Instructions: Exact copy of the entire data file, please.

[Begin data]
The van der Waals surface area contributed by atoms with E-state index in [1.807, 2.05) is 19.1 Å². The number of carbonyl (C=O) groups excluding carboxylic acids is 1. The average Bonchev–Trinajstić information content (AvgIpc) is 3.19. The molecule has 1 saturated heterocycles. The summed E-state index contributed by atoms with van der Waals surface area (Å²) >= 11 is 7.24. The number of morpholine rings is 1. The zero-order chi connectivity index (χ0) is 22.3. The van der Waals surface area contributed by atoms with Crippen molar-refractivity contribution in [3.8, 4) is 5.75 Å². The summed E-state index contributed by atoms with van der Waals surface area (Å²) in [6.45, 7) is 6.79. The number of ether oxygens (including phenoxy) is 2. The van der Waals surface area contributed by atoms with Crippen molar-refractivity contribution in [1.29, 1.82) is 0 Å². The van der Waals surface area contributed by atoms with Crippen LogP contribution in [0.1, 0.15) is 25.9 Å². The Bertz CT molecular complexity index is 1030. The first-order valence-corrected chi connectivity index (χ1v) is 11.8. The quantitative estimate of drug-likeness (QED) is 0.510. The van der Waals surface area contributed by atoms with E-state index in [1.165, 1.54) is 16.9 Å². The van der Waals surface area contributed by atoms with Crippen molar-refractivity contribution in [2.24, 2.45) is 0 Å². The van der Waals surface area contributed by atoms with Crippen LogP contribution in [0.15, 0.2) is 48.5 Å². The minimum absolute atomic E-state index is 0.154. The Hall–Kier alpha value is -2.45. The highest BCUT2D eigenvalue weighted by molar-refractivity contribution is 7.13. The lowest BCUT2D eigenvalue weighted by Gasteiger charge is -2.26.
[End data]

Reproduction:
The van der Waals surface area contributed by atoms with E-state index in [1.807, 2.05) is 19.1 Å². The number of carbonyl (C=O) groups excluding carboxylic acids is 1. The average Bonchev–Trinajstić information content (AvgIpc) is 3.19. The molecule has 1 saturated heterocycles. The summed E-state index contributed by atoms with van der Waals surface area (Å²) >= 11 is 7.24. The number of morpholine rings is 1. The zero-order chi connectivity index (χ0) is 22.3. The van der Waals surface area contributed by atoms with Crippen molar-refractivity contribution in [3.8, 4) is 5.75 Å². The summed E-state index contributed by atoms with van der Waals surface area (Å²) in [6.45, 7) is 6.79. The number of ether oxygens (including phenoxy) is 2. The van der Waals surface area contributed by atoms with Crippen molar-refractivity contribution in [1.29, 1.82) is 0 Å². The van der Waals surface area contributed by atoms with Crippen LogP contribution in [0.1, 0.15) is 25.9 Å². The Bertz CT molecular complexity index is 1030. The first-order valence-corrected chi connectivity index (χ1v) is 11.8. The quantitative estimate of drug-likeness (QED) is 0.510. The van der Waals surface area contributed by atoms with E-state index in [1.165, 1.54) is 16.9 Å². The van der Waals surface area contributed by atoms with Crippen molar-refractivity contribution in [2.24, 2.45) is 0 Å². The van der Waals surface area contributed by atoms with Crippen LogP contribution in [0.15, 0.2) is 48.5 Å². The minimum absolute atomic E-state index is 0.154. The Hall–Kier alpha value is -2.45. The highest BCUT2D eigenvalue weighted by molar-refractivity contribution is 7.13. The lowest BCUT2D eigenvalue weighted by Gasteiger charge is -2.26.